CBT: Cognitive Behavioural TherapyDecember 2, 2020 2023-09-04 9:37
CBT: Motivation in isolation.
Aims and objectives of the Programme.
- Effectively manage the boundary between work and home life.
- Learn how to better manage stress and anxiety.
- Increase and maintain motivation.
Benefits of the Programme
- Become more mindful, calm, and relaxed.
By identifying irrational thought processes and the use of mindfulness techniques we learn to respond to anxiety in a different way than we have in the past. Anxiety no longer dominates our life. We learn to approach it with calmness. We learn to handle situations by being more relaxed and less anxious.
- Increased Self-Esteem.
For many people, low self-esteem can affect all areas of their lives. Cognitive Behavioral Therapy helps people to build self-esteem by focusing on problems and working toward the solution.
- Self-limiting Beliefs about yourself change.
As you feel more in control of your thoughts, your belief system about yourself changes. Confidence and self-worth increase.
- Expect successful outcomes:
As our thoughts and beliefs change, we begin to think more rationally. Our expectations become more in line with logic and common sense.
- Create Positive Thought patterns.
Negative thought patterns can take over a person’s life. Negative thinking becomes automatic and deeply ingrained. Cognitive Behavioral Therapy teaches people how to turn negative thoughts into positive, realistic, and achievable ones.
- Mood Management
Controlling one’s mood and learning to manage our emotions is a vital issue when we are working from home and feeling isolated. Cognitive Behavioral Therapy addresses the underlying issues that allow emotions to become overwhelming. It teaches people various methods to help control emotional responses and to assist them in recognizing the reasons behind negative emotions.
- Better Communication Skills.
Maintaining relationships is difficult when our only outlet is Zoom or Skype. This can increase the likelihood of suffering from depression, addiction, and social anxiety. Cognitive Behavioral Therapy helps staff to learn how to communicate in an assertive and supportive manner.
- Improved Coping Skills.
The cause of many disorders is an inability to cope with stressful situations such as isolation and loneliness. Cognitive Behavioral Therapy provides staff avenues to deal with such situations. They learn to express themselves instead of bottling things up.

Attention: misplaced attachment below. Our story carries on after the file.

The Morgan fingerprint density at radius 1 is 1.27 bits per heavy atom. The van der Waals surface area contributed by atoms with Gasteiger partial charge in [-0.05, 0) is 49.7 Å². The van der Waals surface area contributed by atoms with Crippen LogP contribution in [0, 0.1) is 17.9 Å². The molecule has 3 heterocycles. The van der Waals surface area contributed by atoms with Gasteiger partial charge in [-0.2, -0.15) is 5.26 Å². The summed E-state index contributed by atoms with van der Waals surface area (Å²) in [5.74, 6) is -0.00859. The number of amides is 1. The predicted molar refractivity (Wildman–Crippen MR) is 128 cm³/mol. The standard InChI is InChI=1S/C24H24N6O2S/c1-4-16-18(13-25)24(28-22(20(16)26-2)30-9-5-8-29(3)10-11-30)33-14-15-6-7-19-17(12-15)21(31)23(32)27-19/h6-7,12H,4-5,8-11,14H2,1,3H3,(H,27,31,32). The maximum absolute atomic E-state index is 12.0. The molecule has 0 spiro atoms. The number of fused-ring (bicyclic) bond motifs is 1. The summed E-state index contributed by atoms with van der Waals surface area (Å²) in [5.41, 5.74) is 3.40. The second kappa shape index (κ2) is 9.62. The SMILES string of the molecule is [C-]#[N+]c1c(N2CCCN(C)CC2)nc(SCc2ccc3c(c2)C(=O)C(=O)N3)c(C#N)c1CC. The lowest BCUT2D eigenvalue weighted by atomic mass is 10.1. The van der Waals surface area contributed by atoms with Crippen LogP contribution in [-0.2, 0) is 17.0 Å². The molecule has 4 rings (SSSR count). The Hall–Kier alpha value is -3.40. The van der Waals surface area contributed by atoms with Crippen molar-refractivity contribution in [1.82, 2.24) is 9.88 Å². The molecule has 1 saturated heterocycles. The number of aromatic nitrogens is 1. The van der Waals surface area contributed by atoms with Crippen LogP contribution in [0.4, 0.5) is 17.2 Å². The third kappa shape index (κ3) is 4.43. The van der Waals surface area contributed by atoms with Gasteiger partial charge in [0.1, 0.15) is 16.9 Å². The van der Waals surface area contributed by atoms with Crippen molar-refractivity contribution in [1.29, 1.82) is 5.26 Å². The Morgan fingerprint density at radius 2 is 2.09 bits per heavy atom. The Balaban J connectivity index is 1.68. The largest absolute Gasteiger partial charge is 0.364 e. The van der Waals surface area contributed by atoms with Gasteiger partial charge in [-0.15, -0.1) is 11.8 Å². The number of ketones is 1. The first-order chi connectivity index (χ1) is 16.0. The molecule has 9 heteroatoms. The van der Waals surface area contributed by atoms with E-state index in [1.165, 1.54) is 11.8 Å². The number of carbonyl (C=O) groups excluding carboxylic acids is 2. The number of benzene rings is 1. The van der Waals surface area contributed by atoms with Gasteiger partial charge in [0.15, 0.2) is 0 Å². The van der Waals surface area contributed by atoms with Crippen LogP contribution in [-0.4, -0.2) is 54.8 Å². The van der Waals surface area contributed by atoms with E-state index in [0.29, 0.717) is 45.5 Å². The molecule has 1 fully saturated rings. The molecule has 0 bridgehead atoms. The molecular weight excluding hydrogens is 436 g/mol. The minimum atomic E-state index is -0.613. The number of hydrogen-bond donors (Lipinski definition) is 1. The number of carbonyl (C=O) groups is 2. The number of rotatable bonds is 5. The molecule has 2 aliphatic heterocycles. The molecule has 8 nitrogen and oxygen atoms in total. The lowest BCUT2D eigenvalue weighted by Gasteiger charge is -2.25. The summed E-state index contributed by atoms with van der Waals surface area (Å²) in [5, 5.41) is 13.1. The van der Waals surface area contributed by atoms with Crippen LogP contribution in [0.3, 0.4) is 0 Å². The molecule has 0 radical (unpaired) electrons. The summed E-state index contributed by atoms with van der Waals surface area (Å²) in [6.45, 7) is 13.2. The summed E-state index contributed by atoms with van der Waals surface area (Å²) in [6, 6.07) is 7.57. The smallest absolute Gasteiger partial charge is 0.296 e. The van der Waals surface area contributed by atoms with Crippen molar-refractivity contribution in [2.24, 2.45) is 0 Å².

- Why is CBT an effective Therapy?
- Cognitive skills & techniques.
- How to maintain motivation.
- Managing Work and home life balance.
- Maintaining effectiveness and productivity.
- Structure and boundaries in the workspace.
- How our Core beliefs affect our working life.
- Identify your own irrational beliefs.
- The danger of negative automatic thoughts.
- Identify Negative Automatic thoughts.
- Thought Stopping.
- Daily Record of Dysfunctional Thoughts
- Behavioral modification.
- Distinguish between irrational and rational beliefs.
- The symptoms of anxiety.
- Self-esteem, self-image, and CBT
- Anger/mood management.
- Kids benefit from structure and boundaries too.
Cognitive Behavioral Therapy (CBT) is a psychotherapeutic model that aims to change dysfunctional emotions, ineffective behaviours and thought processes through a number of goal-oriented, and systematic procedures. CBT is “solution-focused” and “action-oriented” CBT has been demonstrated to be effective for the treatment of a variety of conditions, including anxiety, personality disorders, eating disorders, Addiction, Substance abuse, and psychotic disorders. The therapy is evidence-based and has been researched extensively. In children or adolescents, CBT can be effective for depression, anxiety disorders; body dysmorphic disorder; eating disorders, obsessive-compulsive disorder; and post-traumatic stress disorder; This 6-month course has been developed to help students gain knowledge and understanding of the cognitive behavioural approach to therapy. It will provide students with basic and intermediate CBT skills and competence in the principles of assessment and case formulation, as well as the appropriate use of Cognitive and Behavioural intervention
ON SUCCESSFUL COMPLETION OF THE COURSE, PARTICIPANTS WILL BE ABLE TO:
Demonstrate an evidence-based knowledge and understanding of the theory and principles of CBT.
Display knowledge of the two main types of CBT models: Beck’s cognitive therapy and Ellis’ Rational Emotive Behaviour Therapy.
Display an understanding of ‘cognitions’ in a way that is meaningful for, and relevant to, the client and to explain the concept of automatic thoughts and images.
Demonstrate an understanding of the core beliefs which undermine the client’s self-worth.
Understand the consequences of catastrophization or self-condemnation in the context of low mood.
Have an ability to identify any dysfunctional cognitions, especially self-defeating thoughts relating to lack of client progress.
Understand basic assessment and case formulation skills.
Demonstrate sound knowledge of the procedures used in a range of cognitive and behavioural techniques and a conceptual understanding of their rationale.
Recognize the ethical issues involved in the Practise of CBT.
Recognize boundaries, limits and ethical codes in the practice.
There are two written assignments for this course to be submitted at the end of Unit 3 and the end of 6. You will find the assignment questions on your dashboard. The questions are straightforward and relate directly to the video and reading material.
Your course tutor is John Crimmins and he is available by email to answer any questions that you may have relating to the course material. His email address is firstname.lastname@example.org.